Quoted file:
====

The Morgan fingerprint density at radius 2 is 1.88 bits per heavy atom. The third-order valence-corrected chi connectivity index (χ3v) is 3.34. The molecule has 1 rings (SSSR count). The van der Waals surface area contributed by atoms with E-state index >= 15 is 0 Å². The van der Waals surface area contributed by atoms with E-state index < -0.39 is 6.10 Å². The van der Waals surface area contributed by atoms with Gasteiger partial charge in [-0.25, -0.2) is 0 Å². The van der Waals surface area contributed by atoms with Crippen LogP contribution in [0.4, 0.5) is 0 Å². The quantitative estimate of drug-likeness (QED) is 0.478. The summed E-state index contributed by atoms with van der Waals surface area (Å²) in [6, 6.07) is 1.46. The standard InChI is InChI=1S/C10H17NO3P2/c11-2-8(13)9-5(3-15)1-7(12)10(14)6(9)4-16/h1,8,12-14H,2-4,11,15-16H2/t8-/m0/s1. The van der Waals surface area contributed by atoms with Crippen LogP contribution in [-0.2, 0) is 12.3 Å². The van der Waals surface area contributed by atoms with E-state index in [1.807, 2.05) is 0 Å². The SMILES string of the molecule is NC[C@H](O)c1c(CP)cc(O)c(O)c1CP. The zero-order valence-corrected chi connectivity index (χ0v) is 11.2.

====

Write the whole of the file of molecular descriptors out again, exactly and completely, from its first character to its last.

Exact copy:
The Morgan fingerprint density at radius 2 is 1.88 bits per heavy atom. The third-order valence-corrected chi connectivity index (χ3v) is 3.34. The molecule has 1 rings (SSSR count). The van der Waals surface area contributed by atoms with E-state index >= 15 is 0 Å². The van der Waals surface area contributed by atoms with E-state index < -0.39 is 6.10 Å². The van der Waals surface area contributed by atoms with Gasteiger partial charge in [-0.25, -0.2) is 0 Å². The van der Waals surface area contributed by atoms with Crippen LogP contribution in [0.4, 0.5) is 0 Å². The quantitative estimate of drug-likeness (QED) is 0.478. The summed E-state index contributed by atoms with van der Waals surface area (Å²) in [6, 6.07) is 1.46. The standard InChI is InChI=1S/C10H17NO3P2/c11-2-8(13)9-5(3-15)1-7(12)10(14)6(9)4-16/h1,8,12-14H,2-4,11,15-16H2/t8-/m0/s1. The van der Waals surface area contributed by atoms with Crippen LogP contribution in [-0.2, 0) is 12.3 Å². The van der Waals surface area contributed by atoms with E-state index in [1.807, 2.05) is 0 Å². The SMILES string of the molecule is NC[C@H](O)c1c(CP)cc(O)c(O)c1CP. The zero-order valence-corrected chi connectivity index (χ0v) is 11.2.